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Regulation and Compliance > Federal Regulation > SEC

NASD%3A Home Offices Not Branch Offices

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The U.S. Securities and Exchange Commission has approved a rule change that could force broker-dealers affiliated with life insurers to register more offices as branch offices.[@@]

The SEC has approved a proposal by the National Association of Securities Dealers Inc., Washington, to change the NASD’s definition of the term “branch office.”

The NASD, a securities industry self-regulatory organization, requires member firms to register branch offices with it and pay a registration fee to cover the NASD’s supervision costs for those offices.

The NASD hopes to begin requiring member firms to abide by the new definition in early 2006, a few months after it deploys the new branch office features of its Central Registration Depository system, according to a copy of the SEC order that appears today in the Federal Register.

The NASD filed the first version of the proposed rule change in July 2003 and the final version last month.

The NASD has been defining as “any location identified by any means to the public or customers as a location at which member conducts an investment banking or securities business.”

The old definition exempts certain types of satellite locations, such as locations identified on business cards or in advertisements, as long as the member firm also gives the telephone number and address of the branch office that supervises the satellite location.

The old NASD definition conflicts with the definitions used by the SEC and the New York Stock Exchange, and the NASD and the New York Stock Exchange have been working to come up with a single definition to increase the usefulness of the Central Registration Depository as a system for keeping track of branch offices and the reps associated with those offices, SEC officials write in a discussion of their order.

The NASD and New York Stock Exchange came up with definitions similar to the SEC definition, but the NASD left out a requirement that might have required member firms to register reps’ homes if the reps work in their homes at least 50 days a year.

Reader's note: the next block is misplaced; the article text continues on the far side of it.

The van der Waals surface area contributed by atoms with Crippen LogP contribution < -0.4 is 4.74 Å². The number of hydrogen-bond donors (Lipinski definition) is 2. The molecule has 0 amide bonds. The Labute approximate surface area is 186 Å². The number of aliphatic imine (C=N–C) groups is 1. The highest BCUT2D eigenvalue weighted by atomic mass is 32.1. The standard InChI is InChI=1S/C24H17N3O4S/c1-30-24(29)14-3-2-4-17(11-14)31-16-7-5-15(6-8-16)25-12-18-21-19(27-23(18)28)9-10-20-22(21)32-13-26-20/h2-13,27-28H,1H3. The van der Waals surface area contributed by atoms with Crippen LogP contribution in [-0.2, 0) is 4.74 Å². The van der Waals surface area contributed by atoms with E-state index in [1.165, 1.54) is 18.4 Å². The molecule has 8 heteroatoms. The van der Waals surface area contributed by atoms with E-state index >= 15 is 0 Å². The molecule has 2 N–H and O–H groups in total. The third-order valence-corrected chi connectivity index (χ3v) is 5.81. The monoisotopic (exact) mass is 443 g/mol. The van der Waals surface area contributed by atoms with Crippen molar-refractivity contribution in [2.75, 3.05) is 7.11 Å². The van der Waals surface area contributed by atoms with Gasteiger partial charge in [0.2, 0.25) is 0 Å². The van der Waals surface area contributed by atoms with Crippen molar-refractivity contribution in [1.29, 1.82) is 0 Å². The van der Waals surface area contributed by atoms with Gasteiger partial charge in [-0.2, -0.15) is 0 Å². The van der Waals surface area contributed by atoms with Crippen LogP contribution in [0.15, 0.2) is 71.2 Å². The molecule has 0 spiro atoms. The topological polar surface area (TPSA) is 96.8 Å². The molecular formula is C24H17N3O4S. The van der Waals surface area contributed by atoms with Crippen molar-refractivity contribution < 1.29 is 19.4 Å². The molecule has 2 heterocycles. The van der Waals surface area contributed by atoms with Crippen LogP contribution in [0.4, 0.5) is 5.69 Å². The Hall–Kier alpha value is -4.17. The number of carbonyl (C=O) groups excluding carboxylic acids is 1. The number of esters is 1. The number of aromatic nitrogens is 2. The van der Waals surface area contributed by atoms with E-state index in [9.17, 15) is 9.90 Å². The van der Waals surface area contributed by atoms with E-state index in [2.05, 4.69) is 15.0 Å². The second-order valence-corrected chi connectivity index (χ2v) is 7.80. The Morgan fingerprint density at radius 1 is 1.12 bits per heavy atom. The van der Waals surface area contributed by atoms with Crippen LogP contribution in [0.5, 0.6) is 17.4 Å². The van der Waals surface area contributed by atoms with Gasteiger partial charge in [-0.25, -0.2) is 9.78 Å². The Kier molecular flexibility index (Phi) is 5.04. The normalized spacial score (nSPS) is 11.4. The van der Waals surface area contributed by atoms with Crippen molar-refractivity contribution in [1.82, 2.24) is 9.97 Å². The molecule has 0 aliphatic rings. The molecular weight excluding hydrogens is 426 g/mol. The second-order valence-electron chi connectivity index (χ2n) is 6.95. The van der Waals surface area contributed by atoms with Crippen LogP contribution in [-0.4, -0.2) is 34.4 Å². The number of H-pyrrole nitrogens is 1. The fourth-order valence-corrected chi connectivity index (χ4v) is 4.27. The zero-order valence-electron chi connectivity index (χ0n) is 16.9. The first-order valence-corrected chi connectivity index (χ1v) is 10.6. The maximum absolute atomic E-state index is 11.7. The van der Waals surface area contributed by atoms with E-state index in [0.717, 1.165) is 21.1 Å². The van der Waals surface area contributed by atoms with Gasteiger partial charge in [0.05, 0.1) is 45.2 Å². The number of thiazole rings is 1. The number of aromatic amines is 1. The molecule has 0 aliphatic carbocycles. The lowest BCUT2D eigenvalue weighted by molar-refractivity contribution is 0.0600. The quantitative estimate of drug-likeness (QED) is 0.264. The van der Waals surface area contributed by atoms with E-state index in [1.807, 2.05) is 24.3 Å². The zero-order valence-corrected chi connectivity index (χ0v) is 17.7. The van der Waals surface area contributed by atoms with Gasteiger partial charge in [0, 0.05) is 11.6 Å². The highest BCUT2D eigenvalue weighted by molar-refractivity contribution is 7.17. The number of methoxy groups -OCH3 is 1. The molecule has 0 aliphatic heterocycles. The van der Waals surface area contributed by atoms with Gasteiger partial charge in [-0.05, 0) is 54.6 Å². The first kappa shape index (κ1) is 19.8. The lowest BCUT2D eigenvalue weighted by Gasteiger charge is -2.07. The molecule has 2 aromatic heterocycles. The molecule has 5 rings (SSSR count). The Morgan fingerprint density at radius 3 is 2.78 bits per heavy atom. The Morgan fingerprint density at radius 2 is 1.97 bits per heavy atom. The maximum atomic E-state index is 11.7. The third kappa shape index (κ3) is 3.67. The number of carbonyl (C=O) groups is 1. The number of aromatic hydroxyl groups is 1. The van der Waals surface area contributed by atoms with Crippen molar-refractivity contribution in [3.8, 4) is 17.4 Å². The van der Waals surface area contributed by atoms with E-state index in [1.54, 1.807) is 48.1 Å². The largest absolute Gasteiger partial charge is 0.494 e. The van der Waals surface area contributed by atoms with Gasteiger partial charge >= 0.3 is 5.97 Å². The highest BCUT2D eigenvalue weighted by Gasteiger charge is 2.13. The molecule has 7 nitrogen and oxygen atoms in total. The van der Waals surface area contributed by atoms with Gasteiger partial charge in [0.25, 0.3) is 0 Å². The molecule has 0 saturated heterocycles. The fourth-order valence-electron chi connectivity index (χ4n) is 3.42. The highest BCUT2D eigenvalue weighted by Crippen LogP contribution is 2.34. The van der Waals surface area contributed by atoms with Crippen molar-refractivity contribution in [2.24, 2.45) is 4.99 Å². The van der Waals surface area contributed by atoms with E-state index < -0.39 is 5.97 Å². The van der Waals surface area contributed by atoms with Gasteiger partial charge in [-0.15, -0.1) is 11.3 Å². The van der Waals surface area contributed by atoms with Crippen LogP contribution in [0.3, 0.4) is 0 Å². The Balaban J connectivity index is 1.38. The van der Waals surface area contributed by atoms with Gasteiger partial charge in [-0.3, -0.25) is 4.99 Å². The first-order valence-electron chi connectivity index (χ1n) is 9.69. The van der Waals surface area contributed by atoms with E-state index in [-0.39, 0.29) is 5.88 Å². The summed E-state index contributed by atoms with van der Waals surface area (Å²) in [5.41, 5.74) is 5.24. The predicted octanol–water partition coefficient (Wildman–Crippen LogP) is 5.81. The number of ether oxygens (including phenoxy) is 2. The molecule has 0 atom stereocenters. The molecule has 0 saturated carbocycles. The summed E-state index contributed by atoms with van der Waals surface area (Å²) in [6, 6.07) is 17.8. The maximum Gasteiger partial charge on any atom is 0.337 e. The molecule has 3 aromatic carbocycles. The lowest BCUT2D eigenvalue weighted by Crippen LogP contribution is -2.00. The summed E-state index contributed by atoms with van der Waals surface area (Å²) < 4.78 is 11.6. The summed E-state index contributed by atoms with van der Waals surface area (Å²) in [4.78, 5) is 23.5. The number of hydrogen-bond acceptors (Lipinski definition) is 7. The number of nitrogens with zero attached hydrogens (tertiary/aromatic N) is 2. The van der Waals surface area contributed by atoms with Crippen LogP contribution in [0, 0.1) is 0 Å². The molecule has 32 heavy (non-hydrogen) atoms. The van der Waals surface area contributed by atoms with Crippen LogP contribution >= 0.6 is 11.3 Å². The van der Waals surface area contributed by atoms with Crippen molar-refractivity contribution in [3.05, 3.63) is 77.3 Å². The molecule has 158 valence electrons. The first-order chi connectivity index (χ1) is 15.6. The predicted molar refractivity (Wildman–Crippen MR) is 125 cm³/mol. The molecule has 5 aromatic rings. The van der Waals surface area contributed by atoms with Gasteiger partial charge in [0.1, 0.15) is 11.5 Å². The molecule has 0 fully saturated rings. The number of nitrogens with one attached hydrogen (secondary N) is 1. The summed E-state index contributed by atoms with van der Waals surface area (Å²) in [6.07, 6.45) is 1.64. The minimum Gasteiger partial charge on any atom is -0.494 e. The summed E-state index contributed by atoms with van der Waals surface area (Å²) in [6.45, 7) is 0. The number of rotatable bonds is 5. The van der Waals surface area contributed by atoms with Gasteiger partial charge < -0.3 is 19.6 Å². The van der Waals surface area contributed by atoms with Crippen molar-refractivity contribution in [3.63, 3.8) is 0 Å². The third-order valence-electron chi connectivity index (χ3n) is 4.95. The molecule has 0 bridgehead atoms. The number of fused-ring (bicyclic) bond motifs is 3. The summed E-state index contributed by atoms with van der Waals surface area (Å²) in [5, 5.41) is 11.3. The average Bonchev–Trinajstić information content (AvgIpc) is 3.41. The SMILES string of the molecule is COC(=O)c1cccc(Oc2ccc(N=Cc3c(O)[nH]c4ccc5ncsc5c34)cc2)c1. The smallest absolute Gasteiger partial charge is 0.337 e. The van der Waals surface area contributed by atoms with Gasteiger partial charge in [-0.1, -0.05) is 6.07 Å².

The current version of the NASD definition leaves out the 50-day limit for reps’ use of homes as unregistered locations.

But reps might have to register their homes if they handle money or securities in their home offices, use their own electronic mail systems to communicate with their customers rather than the broker-dealers’ systems, or meet with customers in their homes.

The NASD exempts satellite locations other than homes if reps use those locations for fewer than 30 business days per year or effect fewer than 25 securities transactions at those locations per year.

The NASD also creates a new, 4-hour definition for “business day,” so that reps do not have to count 1-hour or 2-hour stints at a satellite location, such as a table at a convention center, when determining whether they have spent 30 days at a particular location

But, to benefit from an exemption from the branch office registration requirement, an NASD member firm may have to keep careful records to show how many securities transactions its reps effected at each satellite location.

Members of the public have sent the SEC 847 letters commenting on the NASD’s original proposal. Most of the letters have argued that the change would be especially unfair to the broker-dealer networks affiliated with life insurers, which work with large numbers of small, limited-purpose, “non-registered” offices, SEC officials write.

Opponents of the NASD proposal have included the American Council of Life Insurers, Washington, and the National Association of Insurance and Financial Advisors, Falls Church, Va.

An executive with a broker-dealer affiliated with Principal Financial Group Inc., Des Moines, predicted in one 2004 letter that the original July 2003 proposal could have increased the number of Principal branch offices to 1,100, from 42 today.

An executive with a broker-dealer affiliated with New York Life Insurance Company, New York, said the change might force his company to register 3,400 new branch offices.

In addition, “commenters stated that the proposed definition would place an undue burden on firms to track the number of transactions effected from a particular location,” SEC officials write.

But the SEC rejects commenters’ arguments that the definition change would increase their administrative burdens.

Improving the CRD system should make it easier for everyone to keep tabs on reps and branch offices, officials write.

The SEC “is concerned by the statements of some commenters that this proposed rule change will impose additional supervisory duties on them,” officials write. “The commission reminds all broker-dealers of their statutory duty to supervise.”

Life insurance company broker-dealers may have to spend money to register a large number of branch offices, but the NASD will have to spend more money to register those new branch offices, officials write.

A copy of the SEC order approving the NASD definition change is on the Web at


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